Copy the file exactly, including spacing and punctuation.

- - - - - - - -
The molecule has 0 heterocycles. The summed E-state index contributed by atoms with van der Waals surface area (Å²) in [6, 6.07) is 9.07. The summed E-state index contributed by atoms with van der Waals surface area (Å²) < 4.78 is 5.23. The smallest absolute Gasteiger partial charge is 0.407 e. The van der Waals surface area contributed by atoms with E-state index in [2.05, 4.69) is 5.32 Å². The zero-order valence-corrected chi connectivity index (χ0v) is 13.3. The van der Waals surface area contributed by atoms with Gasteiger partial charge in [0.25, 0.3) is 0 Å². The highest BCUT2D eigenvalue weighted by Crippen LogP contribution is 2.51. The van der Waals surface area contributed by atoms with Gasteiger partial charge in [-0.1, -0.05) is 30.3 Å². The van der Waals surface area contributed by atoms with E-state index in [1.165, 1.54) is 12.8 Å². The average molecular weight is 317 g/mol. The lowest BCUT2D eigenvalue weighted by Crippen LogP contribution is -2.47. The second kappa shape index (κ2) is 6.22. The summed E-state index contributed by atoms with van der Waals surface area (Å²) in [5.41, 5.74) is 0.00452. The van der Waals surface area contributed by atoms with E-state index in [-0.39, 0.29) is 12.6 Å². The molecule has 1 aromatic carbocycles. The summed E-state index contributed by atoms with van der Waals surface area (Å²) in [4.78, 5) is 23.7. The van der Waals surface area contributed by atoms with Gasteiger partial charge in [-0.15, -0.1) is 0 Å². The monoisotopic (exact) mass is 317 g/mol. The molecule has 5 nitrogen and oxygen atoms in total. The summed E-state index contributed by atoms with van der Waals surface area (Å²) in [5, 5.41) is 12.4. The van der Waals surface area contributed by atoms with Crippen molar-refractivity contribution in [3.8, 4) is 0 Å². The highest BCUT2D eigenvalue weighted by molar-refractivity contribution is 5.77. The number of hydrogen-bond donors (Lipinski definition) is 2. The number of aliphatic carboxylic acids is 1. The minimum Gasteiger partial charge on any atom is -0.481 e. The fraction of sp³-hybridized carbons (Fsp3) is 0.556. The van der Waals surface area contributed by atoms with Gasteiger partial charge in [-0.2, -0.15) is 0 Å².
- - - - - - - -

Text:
The molecule has 0 heterocycles. The summed E-state index contributed by atoms with van der Waals surface area (Å²) in [6, 6.07) is 9.07. The summed E-state index contributed by atoms with van der Waals surface area (Å²) < 4.78 is 5.23. The smallest absolute Gasteiger partial charge is 0.407 e. The van der Waals surface area contributed by atoms with E-state index in [2.05, 4.69) is 5.32 Å². The zero-order valence-corrected chi connectivity index (χ0v) is 13.3. The van der Waals surface area contributed by atoms with Gasteiger partial charge in [0.25, 0.3) is 0 Å². The highest BCUT2D eigenvalue weighted by Crippen LogP contribution is 2.51. The van der Waals surface area contributed by atoms with Gasteiger partial charge in [-0.1, -0.05) is 30.3 Å². The van der Waals surface area contributed by atoms with E-state index in [1.165, 1.54) is 12.8 Å². The average molecular weight is 317 g/mol. The lowest BCUT2D eigenvalue weighted by Crippen LogP contribution is -2.47. The second kappa shape index (κ2) is 6.22. The summed E-state index contributed by atoms with van der Waals surface area (Å²) in [5.41, 5.74) is 0.00452. The van der Waals surface area contributed by atoms with E-state index in [-0.39, 0.29) is 12.6 Å². The molecule has 1 aromatic carbocycles. The summed E-state index contributed by atoms with van der Waals surface area (Å²) in [4.78, 5) is 23.7. The van der Waals surface area contributed by atoms with Gasteiger partial charge in [-0.15, -0.1) is 0 Å². The monoisotopic (exact) mass is 317 g/mol. The molecule has 5 nitrogen and oxygen atoms in total. The summed E-state index contributed by atoms with van der Waals surface area (Å²) in [5, 5.41) is 12.4. The van der Waals surface area contributed by atoms with Crippen molar-refractivity contribution in [3.8, 4) is 0 Å². The highest BCUT2D eigenvalue weighted by molar-refractivity contribution is 5.77. The number of hydrogen-bond donors (Lipinski definition) is 2. The number of aliphatic carboxylic acids is 1. The minimum Gasteiger partial charge on any atom is -0.481 e. The fraction of sp³-hybridized carbons (Fsp3) is 0.556. The van der Waals surface area contributed by atoms with Gasteiger partial charge in [-0.2, -0.15) is 0 Å².